Jean-Jacques Rousseau: The General Will

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The belief that society should be ruled under one universal idea, the “general will,” is the heart of Jean-Jacques Rousseau’s philosophy. In the state of nature, people were born innocent and free, they found themselves at the finest stage of life, where people only lived for themselves and were content with their absolute independence. However, people became corrupt with the uncommon influences of a built civilization and society. Rousseau’s concept of reality is demonstrated on different levels, since his idea of the general will relates to the living notion of the state as not solely real, but more real than the people existing among its borders. An individual is part of a whole, which is what matters in society since a person’s own values…show more content…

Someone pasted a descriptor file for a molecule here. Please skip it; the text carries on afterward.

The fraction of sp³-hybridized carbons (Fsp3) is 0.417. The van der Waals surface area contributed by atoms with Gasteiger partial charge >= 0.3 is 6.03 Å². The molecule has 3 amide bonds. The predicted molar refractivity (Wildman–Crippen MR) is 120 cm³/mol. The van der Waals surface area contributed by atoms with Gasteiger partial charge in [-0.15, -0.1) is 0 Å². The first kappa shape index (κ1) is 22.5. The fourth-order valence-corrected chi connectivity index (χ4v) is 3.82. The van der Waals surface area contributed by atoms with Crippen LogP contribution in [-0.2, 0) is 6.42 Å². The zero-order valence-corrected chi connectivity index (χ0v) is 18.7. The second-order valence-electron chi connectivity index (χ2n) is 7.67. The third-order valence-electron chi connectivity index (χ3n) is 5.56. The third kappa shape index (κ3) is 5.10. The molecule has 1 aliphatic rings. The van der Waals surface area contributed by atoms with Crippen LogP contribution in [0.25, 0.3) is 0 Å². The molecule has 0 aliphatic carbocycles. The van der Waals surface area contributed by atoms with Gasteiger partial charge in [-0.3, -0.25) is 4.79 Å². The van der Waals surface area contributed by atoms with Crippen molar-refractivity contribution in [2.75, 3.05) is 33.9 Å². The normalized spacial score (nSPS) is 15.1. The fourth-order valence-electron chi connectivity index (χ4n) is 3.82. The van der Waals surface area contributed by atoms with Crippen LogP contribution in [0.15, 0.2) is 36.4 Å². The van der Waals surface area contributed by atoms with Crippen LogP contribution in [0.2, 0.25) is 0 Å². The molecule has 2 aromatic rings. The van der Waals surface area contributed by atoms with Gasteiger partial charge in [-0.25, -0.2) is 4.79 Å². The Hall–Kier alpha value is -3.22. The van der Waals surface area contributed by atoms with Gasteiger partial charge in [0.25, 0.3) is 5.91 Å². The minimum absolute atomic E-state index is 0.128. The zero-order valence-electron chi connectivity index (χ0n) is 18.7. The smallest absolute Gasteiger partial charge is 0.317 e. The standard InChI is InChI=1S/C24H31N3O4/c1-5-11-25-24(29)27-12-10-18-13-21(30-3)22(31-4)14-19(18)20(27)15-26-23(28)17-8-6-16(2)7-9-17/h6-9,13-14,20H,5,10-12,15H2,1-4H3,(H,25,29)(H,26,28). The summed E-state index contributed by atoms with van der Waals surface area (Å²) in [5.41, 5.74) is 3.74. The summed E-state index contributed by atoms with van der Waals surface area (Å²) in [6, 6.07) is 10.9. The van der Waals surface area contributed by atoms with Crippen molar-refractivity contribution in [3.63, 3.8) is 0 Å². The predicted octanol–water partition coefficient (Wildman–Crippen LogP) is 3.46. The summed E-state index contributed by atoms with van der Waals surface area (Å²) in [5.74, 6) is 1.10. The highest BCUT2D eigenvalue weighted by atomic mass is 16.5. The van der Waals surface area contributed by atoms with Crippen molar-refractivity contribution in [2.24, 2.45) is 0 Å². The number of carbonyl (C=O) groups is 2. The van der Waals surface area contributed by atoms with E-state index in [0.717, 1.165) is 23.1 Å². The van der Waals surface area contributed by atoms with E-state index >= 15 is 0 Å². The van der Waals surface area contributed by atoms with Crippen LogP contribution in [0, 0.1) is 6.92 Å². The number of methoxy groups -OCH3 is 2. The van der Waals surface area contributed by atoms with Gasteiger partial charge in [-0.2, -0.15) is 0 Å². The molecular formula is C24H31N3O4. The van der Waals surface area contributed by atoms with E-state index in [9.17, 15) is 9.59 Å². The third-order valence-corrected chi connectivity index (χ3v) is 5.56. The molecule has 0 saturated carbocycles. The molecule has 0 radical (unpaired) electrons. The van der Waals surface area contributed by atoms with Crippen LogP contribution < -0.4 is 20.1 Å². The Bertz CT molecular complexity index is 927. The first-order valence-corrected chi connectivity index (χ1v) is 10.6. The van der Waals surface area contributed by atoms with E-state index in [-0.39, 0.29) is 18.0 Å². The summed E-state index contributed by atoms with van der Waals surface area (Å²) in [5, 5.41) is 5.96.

Rousseau’s most idealist conception revolves around the statement of the enforcement of freedom. This is another perspective of analysis for the general will since it is also a normative claim instituted in a normative community. The general will is the basis of the social contract, and the social contract is an agreement by individuals resulting in the formation of an organized society. This is where the political aspect comes into paly, since laws are acts of general will and any state is a republic if it is governed by laws, then the general will in a republic is always right; however, the judgment which guides it is not always enlightened. "When the whole people decrees for the whole people, it is considering only itself; and if a relation is then formed, it is between two aspects of the entire object, without there being any division of the whole. In that case the matter about which the decree is made is, like the decreeing will, general. This act is what I call a law" (Book II, VI). We can see that the laws presented in our community are also acts of general will that all individuals must abide to in order to be part of the social

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